If he does not do so, it will be because his national security advisers are quarreling among themselves and Romney is afraid to follow the footsteps of his father, who was driven out of a presidential campaign after saying – quite honestly – that he’d been “brainwashed” by the generals on Vietnam.
Norquist, who is known as a libertarian fundamentalist for opposing taxes and cutting spending, is trying to build Republican support for ending the trillion-dollar Afghanistan War as rapidly as possible.
Think of it. Romney could say tonight that he is deeply troubled by reports of corruption and cronyism in Afghanistan, by the New York Times editorial Sunday calling for withdrawal, and by his businessman’s sense that you never should throw good money after bad. Refusing to inherit “Obama’s War,” Romney could pledge to end the war in 2013. He would leave President Obama flat-footed.
But Romney will worm his way through the contradictions of his advisers, pledging to respect the 2014 deadline (for what?) and follow the advice of the Pentagon commanders, who are openly worried about 2014. Romney in effect will outsource military decision-making to the military and CIA. He will claim that the recent attack in Benghazi is evidence of an Al Qaeda resurgence, and might even blame Obama for the shooting of the 14-year old Pakistani girl last week.
While remaining vague about Afghanistan, Romney will try to take the national security polling advantage away from Obama by claiming that US foreign policy is in a shambles – which in many ways it is – while avoiding any disturbing alternatives, like war with Iran.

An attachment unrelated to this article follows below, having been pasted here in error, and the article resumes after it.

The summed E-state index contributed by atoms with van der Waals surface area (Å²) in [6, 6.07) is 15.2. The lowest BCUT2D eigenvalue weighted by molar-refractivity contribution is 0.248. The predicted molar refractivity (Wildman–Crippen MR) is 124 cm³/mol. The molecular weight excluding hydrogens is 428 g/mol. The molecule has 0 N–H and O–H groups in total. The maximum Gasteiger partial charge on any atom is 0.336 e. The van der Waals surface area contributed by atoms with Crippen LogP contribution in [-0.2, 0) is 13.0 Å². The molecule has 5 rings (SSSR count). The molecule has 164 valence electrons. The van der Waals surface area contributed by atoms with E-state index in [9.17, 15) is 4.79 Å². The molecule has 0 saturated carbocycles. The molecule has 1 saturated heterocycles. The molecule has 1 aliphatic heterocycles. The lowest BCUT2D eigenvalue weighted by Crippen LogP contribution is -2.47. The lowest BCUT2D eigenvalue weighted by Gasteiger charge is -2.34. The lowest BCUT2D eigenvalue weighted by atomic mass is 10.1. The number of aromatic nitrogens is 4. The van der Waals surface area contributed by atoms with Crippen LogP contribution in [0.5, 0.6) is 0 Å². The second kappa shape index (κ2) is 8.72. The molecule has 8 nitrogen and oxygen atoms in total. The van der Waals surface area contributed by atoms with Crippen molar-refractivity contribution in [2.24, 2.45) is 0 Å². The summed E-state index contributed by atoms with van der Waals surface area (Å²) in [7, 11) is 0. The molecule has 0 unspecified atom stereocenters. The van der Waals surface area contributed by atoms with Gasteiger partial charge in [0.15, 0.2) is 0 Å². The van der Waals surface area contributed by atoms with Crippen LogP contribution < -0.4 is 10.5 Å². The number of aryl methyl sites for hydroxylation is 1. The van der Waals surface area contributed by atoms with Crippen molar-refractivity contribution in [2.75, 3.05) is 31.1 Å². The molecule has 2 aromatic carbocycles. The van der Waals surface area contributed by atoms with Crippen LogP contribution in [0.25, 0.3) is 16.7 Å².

Tonight’s debate is primarily about foreign policy, and it may be Obama’s last stand if he does not turn the tables on Romney.
He is likely to stumble over Benghazi, where the New York Times says the assault clearly came local Islamic militants in more or less spontaneous retaliation for the insane video made by right-wing American xenophobes. (New York Times, October 16, 2012) Romney, perhaps with help from moderator Candy Crowley, will claim that the attack was proof that Al Qaeda is back. And Romney will condemn Obama for saying that the Libyan operation was an example of “leading from behind,” which Obama did not say, but facts no longer matter in this campaign.
All things are relative, but Obama has been a maverick again and again within the insulated circles of the national security establishment. As a presidential candidate, he campaigned against the Clinton Democratic Party on a pledge to end the Iraq War; the generals, the Republicans and Hillary Clinton were opposed. As president, Obama carried out essentially a full withdrawal despite military and Republican objections. In Afghanistan, he has ended the surge of 33,000 troops, inflicted damage on Al Qaeda and is winding down the US combat mission by 2014 -- his military and the Republicans are opposed. Net savings over five years of having ended both wars would approach one trillion dollars in direct tax costs.
Similarly, on the Arab Spring, Obama was virtually alone in supporting the overthrow of the Egyptian dictator Hosni Mubarak. “What I want is for the kids in the square to win and that Google guy to be president. What I think is we’re going to be in for a long, protracted transition,” Obama said, according to David Sanger’s history, Confront and Conceal. (p. 297)
The list could go on. But Obama’s achievements, opposed by Republicans, have been stained terminally in the eyes of his liberal-left base by his drone wars and limitations on civil liberties. The center he covets is unstable and murky.
Besides defending his record, Obama’s best approach tonight is to attack Romney’s even greater militarism, as symbolized by Romney’s extra two-trillion dollar defense increase “that the military doesn’t even want,” then offer an agenda for the next four years to mobilize new hope among voters, for example, by proposing reductions of nuclear weapons arsenals, and a new White House-led effort to stop global warming.